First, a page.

The enormous Dragau Stadium was built for the European Championship in 2004. During this time five matches of the championship have been held there. Here everyone can feel the sports and soccer atmosphere of the city. Many people think it is one of the main modern attractions of Porto and Portugal in general.
If you can’t buy a ticket to a match, you can just look at the stadium outside and inside, visit the soccer museum and book a tour in English. Inside, there is a Porto Club store, which sells numerous souvenirs for soccer fans at fairly high prices.
It is most convenient to get to the stadium by metro. Get off at the Estádio do Dragão (yellow line) station.
- Location: Via do Futebol Clube do Porto, Porto 4350-415, Estádio do Dragão Stadium
- Opening hours: Mon-Fri 10:00 – 19:00.
- Web site: www.fcporto.pt.
4. Visit the FC Porto Museum
The FC Porto Museum is located inside the Dragão Stadium we wrote about above. From what tourists have told us, this museum is of great interest to all, and for soccer fans it is a feast. You can also learn a lot about sport in Portugal.
This is a very large and informative museum with lots of trophies, artifacts, and interactive screens. Even if you know nothing about FC Porto, you will still realize and feel its significance. It is best to book a tour which includes a visit to the stadium. They will tell you about the history of FC Porto and show you the inside and the soccer field itself.
Allow at least an hour and a half to visit the museum. The combined museum and stadium tour costs 15€ for an adult, 10€ for a child under 16, and free for children under 4. A visit to one museum will cost 12 € for an adult and 8 € for a child. Pensioners over the age of 65 enjoy discounted tickets.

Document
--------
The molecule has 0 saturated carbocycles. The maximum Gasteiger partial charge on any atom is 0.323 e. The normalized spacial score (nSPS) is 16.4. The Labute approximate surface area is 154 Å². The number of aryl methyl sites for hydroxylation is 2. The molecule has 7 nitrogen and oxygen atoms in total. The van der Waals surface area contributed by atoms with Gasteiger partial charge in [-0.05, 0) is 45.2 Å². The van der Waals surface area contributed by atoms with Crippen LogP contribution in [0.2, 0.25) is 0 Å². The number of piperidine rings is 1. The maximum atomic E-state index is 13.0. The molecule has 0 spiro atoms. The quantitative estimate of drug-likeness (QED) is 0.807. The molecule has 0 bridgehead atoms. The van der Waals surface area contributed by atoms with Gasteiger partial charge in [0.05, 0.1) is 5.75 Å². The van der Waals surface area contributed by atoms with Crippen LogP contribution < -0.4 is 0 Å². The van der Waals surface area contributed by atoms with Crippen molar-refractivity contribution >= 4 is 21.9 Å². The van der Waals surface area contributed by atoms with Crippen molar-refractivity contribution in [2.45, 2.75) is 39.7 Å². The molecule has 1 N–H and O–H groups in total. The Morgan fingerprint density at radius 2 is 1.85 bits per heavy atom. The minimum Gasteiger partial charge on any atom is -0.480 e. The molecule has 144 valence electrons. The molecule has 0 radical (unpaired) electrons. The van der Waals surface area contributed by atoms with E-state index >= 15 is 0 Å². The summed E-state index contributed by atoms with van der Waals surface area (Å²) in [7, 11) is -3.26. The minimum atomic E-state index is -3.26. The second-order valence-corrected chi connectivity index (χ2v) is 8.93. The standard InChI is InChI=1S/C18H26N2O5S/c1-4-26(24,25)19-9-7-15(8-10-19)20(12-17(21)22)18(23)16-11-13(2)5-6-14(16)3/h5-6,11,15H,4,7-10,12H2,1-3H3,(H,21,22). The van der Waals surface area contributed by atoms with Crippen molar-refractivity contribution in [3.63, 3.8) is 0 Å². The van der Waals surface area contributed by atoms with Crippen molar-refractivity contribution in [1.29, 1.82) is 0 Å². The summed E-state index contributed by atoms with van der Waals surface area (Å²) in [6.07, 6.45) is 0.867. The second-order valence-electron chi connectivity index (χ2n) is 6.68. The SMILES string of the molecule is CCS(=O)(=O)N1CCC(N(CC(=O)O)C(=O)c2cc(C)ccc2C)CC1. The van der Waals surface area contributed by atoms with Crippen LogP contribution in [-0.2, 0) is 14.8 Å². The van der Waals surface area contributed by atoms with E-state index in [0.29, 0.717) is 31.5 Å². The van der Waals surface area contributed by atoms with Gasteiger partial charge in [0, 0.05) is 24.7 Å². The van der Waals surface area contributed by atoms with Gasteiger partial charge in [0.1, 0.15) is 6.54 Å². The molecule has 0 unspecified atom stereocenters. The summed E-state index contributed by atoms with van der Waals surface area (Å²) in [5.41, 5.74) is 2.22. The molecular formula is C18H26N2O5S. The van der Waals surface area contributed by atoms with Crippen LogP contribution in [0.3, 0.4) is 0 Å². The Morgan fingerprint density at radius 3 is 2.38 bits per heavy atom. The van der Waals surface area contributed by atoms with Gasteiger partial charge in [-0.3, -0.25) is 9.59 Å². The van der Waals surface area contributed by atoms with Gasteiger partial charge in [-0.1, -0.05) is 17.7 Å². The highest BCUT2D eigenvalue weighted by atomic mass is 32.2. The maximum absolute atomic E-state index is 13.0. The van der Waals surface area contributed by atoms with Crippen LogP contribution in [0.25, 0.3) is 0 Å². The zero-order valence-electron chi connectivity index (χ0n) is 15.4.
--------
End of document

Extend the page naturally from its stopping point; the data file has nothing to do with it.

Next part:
- Address: Estádio do Dragão, Porto 4350-415.
- Open Mon-Fri 10:00-19:00.
- Ticket price (stadium tour + museum): 15€.
5. Climb the bell tower of the Church of Clerigos
Portugal’s tallest bell tower, the Clerigos, should be a must on the list of things to see in Porto in 3 days. This tall tower (75 meters) can be seen from various points in Porto, so it is considered one of the most recognizable structures in the city. It used to serve as a landmark for ships that entered the harbor.
The bell tower belongs to the baroque church of the same name, built between 1732 and 1748, which is also very beautiful, interesting and worth visiting. In 1910 it was officially recognized as a national treasure of Portugal.
Climbing the bell tower up the narrow stairs is no easy task. The observation deck is also quite cramped, but it offers a stunning view of the city. So it is definitely worth the climb.
- Address: Rua Sao Filipe Neri, Porto 4050-546.
- Cost to visit: 6€ during the day (until 7pm) and 5€ in the evening (from 7 to 9pm). Children under 10 years old are free, students 50% off. The day ticket includes a visit to the museum.
- Opening hours: 9:00-19:00 (tower + museum). The tower is open until 23:00.
- Website: www.torredosclerigos.pt.
Note! The city of Sintra with many unique castles of Portugal is described in this article.
6. Conquer the Arrábida Bridge on the Porto Bridge Climb tour
If you have 3 days to see the sights of Porto and you like extreme entertainment, be sure to become a “climber” on the bridge of Arrábida. The organizers of the project Porto Bridge Climb offer everyone from 12 years old to climb the 262 steps of the arch on the structure of the bridge, rising to a height of 65 meters. Prepare for the fact that the ascent will be exciting, but completely safe and not extreme.